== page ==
§ 69. The following table gives a general statement of Froude’s results. In all the experiments in this table, the boards had a fine cutwater and a fine stern end or run, so that the resistance was entirely due to the surface. The table gives the resistances per square foot in pounds, at the standard speed of 600 feet per minute, and the power of the speed to which the friction is proportional, so that the resistance at other speeds is easily calculated.

 Length of Surface, or Distance from Cutwater, in feet. 2 ft. 8 ft. 20 ft. 50 ft. A B C A B C A B C A B C Varnish 2.00 .41 .390 1.85 .325 .264 1.85 .278 .240 1.83 .250 .226 Paraffin .. .38 .370 1.94 .314 .260 1.93 .271 .237 .. .. .. Tinfoil 2.16 .30 .295 1.99 .278 .263 1.90 .262 .244 1.83 .246 .232 Calico 1.93 .87 .725 1.92 .626 .504 1.89 .531 .447 1.87 .474 .423 Fine sand 2.00 .81 .690 2.00 .583 .450 2.00 .480 .384 2.06 .405 .337 Medium sand 2.00 .90 .730 2.00 .625 .488 2.00 .534 .465 2.00 .488 .456 Coarse sand 2.00 1.10⁠ .880 2.00 .714 .520 2.00 .588 .490 .. .. ..

Columns A give the power of the speed to which the resistance is approximately proportional.

Columns B give the mean resistance per square foot of the whole surface of a board of the lengths stated in the table.

Columns C give the resistance in pounds of a square foot of surface at the distance sternward from the cutwater stated in the heading.

Although these experiments do not directly deal with surfaces of greater length than 50 ft., they indicate what would be the resistances of longer surfaces. For at 50 ft. the decrease of resistance for an increase of length is so small that it will make no very great difference in the estimate of the friction whether we suppose it to continue to diminish at the same rate or not to diminish at all. For a varnished surface the friction at 10 ft. per second diminishes from 0.41 to 0.32 ℔ per square foot when the length is increased from 2 to 8 ft., but it only diminishes from 0.278 to 0.250 ℔ per square foot for an increase from 20 ft. to 50 ft.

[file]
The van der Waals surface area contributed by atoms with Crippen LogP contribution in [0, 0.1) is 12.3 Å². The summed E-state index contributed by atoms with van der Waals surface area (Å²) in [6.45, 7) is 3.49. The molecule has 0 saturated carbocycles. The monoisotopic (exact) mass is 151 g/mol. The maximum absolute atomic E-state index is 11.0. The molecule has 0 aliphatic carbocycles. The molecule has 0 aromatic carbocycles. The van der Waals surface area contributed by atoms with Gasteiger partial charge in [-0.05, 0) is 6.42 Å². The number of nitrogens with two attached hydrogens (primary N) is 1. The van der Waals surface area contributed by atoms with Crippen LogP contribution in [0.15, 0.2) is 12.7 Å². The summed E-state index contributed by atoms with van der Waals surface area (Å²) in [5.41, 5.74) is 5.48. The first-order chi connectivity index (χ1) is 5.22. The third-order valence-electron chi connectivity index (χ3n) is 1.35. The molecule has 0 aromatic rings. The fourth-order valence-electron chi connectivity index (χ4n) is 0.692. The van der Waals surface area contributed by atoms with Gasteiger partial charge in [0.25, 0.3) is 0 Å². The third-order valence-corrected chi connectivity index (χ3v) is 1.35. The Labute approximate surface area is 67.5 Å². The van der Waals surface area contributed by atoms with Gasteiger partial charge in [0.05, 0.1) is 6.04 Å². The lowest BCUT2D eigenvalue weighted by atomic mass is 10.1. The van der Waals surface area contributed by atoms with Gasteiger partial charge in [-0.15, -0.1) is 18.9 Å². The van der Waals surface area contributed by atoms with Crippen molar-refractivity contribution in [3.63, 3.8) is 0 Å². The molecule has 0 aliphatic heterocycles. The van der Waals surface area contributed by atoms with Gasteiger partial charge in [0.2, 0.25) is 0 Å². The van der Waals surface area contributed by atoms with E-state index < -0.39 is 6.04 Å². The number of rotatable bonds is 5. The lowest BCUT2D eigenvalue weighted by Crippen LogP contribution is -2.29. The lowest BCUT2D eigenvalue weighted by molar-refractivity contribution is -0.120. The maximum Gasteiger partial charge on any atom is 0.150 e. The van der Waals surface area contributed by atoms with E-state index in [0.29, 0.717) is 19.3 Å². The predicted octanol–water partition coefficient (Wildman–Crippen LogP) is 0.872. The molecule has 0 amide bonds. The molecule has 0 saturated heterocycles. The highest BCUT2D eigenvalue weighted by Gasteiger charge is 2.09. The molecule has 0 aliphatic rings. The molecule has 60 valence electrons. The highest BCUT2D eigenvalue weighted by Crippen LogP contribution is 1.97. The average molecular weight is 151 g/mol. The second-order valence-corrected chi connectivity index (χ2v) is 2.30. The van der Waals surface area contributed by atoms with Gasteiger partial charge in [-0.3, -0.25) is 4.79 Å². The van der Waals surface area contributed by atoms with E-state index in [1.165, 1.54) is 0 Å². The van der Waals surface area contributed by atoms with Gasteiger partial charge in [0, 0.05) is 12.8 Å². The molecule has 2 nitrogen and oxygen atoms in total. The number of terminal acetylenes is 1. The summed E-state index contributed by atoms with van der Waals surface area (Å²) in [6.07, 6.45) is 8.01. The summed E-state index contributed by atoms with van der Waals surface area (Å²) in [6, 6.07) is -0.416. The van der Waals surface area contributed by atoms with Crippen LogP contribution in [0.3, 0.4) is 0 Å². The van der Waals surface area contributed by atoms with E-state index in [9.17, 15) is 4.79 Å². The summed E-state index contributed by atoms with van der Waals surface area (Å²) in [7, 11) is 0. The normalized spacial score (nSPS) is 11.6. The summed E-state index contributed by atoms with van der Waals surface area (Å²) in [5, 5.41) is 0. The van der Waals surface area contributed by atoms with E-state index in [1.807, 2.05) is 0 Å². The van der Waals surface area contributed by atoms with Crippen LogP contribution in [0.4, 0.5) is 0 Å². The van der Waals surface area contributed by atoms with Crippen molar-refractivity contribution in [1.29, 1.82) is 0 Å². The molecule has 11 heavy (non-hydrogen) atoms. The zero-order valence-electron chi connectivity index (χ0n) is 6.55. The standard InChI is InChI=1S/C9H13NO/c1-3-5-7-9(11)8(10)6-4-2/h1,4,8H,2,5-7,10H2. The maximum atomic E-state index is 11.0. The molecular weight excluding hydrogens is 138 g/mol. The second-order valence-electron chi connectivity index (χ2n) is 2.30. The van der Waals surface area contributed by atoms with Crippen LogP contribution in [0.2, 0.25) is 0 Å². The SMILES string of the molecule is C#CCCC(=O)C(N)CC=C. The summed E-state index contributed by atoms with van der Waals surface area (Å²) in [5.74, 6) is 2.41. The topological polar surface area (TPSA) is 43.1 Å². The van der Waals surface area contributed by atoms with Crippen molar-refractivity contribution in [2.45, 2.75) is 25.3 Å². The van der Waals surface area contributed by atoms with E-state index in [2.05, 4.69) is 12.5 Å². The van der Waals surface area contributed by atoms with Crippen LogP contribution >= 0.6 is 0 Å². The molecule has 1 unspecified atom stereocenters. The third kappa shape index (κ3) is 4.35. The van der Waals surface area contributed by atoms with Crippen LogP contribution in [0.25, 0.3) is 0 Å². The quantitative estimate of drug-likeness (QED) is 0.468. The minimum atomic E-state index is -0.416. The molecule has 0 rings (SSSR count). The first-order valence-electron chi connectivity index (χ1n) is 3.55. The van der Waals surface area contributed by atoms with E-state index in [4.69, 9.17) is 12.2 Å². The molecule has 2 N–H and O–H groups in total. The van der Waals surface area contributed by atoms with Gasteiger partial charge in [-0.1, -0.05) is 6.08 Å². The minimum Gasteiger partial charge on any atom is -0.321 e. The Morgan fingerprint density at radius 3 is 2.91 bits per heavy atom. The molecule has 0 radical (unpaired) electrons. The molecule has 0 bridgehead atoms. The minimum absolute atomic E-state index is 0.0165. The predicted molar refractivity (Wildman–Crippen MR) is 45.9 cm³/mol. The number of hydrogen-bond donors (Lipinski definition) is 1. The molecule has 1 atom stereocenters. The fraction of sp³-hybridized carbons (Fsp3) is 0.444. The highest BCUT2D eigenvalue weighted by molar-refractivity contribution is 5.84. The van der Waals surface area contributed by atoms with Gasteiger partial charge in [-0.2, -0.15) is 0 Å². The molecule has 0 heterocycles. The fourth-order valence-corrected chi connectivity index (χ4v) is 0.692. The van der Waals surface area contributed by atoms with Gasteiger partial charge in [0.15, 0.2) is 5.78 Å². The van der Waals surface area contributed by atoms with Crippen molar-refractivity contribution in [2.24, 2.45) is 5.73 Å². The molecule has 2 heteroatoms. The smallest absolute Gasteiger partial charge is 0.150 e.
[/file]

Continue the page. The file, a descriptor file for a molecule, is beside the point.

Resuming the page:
If the decrease of friction sternwards is due to the generation of a current accompanying the moving plane, there is not at first sight any reason why the decrease should not be greater than that shown by the experiments. The current accompanying the board might be assumed to gain in volume and velocity sternwards, till the velocity was nearly the same as that of the moving plane and the friction per square foot nearly zero. That this does not happen appears to be due to the mixing up of the current with the still water surrounding it. Part of the water in contact with the board at any point, and receiving energy of motion from it, passes afterwards to distant regions of still water, and portions of still water are fed in towards the board to take its place. In the forward part of the board more kinetic energy is given to the current than is diffused into surrounding space, and the current gains in velocity. At a greater distance back there is an approximate balance between the energy communicated to the water and that diffused. The velocity of the current accompanying the board becomes constant or nearly constant, and the friction per square foot is therefore nearly constant also.

§ 70. Friction of Rotating Disks.—A rotating disk is virtually a surface of unlimited extent and it is convenient for experiments on friction with different surfaces at different speeds. Experiments carried out by Professor W. C. Unwin (Proc. Inst. Civ. Eng. lxxx.) are useful both as illustrating the laws of fluid friction and as giving data for calculating the resistance of the disks of turbines and centrifugal pumps. Disks of 10, 15 and 20 in. diameter fixed on a vertical shaft were rotated by a belt driven by an engine. They were enclosed in a cistern of water between parallel top and bottom fixed surfaces. The cistern was suspended by three fine wires. The friction of the disk is equal to the tendency of the cistern to rotate, and this was measured by balancing the cistern by a fine silk cord passing over a pulley and carrying a scale pan in which weights could be placed.

If ω is an element of area on the disk moving with the velocity v, the friction on this element is fωvn, where f and n are constant for any given kind of surface. Let α be the angular velocity of rotation, R the radius of the disk. Consider a ring of the surface between r and r + dr. Its area is 2πrdr, its velocity αr and the friction of this ring is f 2πrdrαnrn. The moment of the friction about the axis of rotation is 2παnfrn+2 dr, and the total moment of friction for the two sides of the disk is

M = 4παnf ${\displaystyle \int _{0}^{\text{R}}}$ rn+2 dr = {4παn/(n + 3) } f Rn+3.

If N is the number of revolutions per sec.,

M = {2n+2 πn+1 Nn/(n + 3) } f Rn+3,

and the work expended in rotating the disk is